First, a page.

“I got out-coached tonight,” McVay said after the game.
2. The Rams’ were able to stay in the game because of a great game plan from Wade Phillips
McVay’s defensive coordinator had a more impressive coaching performance, as Phillips put together an effective defensive scheme to mostly limit Tom Brady and the Patriots’ offense.
The Rams stuck to what they’d done most of the season by playing mostly zone coverage, although Phillips did mix in a few man-to-man coverages. But the zone looks limited New England’s ability to make big plays. Brady finished with 21 completions on 35 attempts, for 262 yards, no touchdowns and an interception.
L.A.’s defense was also very effective on third downs, limiting the Patriots to three third-down conversions on 13 attempts. That was the biggest factor in New England only scoring 13 points, including just three through three quarters.
“Yeah, it was tough,” Brady said. “We just couldn’t make the big play. We just couldn’t stay on the field on third down. We just knew we had a whole half to go. Defense set the tone. … They held them and we broke through in the fourth quarter.”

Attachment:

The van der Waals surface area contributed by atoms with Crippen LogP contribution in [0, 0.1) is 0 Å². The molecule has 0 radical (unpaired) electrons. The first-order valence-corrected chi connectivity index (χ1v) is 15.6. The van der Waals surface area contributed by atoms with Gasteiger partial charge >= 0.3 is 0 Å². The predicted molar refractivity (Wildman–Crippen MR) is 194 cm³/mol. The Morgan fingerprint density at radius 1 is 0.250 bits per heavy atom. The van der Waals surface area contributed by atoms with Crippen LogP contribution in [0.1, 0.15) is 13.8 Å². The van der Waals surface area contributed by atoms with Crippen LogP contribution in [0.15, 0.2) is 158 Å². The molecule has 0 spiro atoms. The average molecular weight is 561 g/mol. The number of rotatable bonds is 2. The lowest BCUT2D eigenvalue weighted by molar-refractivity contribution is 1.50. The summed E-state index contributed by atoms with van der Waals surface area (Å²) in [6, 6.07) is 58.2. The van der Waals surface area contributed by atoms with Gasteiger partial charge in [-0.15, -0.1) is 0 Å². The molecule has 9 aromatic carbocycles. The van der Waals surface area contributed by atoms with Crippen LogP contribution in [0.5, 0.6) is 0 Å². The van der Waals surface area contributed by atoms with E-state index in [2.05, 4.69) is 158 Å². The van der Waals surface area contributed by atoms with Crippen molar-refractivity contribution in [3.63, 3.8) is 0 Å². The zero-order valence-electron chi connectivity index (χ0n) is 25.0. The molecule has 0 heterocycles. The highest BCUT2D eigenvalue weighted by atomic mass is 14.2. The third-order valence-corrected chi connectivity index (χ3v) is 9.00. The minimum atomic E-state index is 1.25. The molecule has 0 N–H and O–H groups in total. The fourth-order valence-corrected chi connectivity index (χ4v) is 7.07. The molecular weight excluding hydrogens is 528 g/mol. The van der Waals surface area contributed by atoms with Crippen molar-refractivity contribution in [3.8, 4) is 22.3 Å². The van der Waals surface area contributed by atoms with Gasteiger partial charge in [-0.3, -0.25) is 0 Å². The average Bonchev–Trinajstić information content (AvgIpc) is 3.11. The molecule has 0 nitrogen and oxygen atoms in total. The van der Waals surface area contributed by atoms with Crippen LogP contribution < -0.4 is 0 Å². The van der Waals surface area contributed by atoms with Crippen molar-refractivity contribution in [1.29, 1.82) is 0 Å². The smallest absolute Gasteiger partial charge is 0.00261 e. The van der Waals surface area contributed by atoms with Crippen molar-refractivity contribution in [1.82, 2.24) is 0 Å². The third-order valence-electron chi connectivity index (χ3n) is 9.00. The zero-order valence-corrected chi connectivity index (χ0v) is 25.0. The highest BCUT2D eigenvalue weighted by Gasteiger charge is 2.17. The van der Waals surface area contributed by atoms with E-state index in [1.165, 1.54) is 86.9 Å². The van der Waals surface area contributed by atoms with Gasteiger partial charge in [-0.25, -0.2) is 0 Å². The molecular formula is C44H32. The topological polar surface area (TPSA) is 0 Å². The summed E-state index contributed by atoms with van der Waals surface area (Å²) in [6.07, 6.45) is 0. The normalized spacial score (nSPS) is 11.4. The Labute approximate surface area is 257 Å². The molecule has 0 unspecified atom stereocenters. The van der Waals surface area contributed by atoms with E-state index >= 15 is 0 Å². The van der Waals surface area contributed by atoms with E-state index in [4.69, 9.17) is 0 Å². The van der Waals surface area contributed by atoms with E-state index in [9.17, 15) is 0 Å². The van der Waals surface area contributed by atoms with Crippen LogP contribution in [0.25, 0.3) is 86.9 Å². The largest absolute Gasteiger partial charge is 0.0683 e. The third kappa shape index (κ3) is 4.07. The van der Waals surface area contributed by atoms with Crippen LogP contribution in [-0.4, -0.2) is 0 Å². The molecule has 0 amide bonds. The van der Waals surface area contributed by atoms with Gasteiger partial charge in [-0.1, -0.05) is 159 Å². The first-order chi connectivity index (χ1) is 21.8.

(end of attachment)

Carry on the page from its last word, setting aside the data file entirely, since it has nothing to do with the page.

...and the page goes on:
Most thought this would be a high-scoring Super Bowl, but both Belichick and Phillips reminded everyone of how great defensive coaching can keep points off the scoreboard. The result was the lowest-scoring Super Bowl in history.
3. Julian Edelman and Rob Gronkowski made the big plays when the Patriots needed them
All season long we’ve heard about the lack of weapons on the Patriots’ offense, particularly at outside receiver. But the two constants over the last several years — Edelman and Gronkowski — came up big and helped lead the Patriots to victory.
Edelman caught 10 passes on 12 targets for 141 yards, and his ability to keep the chains moving allowed the Patriots to win the time-of-possession battle. The Rams had no answer for him, as he consistently got open against different looks from the Rams’ secondary. He took home the Super Bowl MVP award, and cemented his status as one of the greatest postseason receivers ever.
Asked if he knew he would have a performance like that, Edelman said: “I wasn’t focused on that. I was just trying to go out and have a good week of practice and do my job. Sometimes, the cookie crumbles that way.”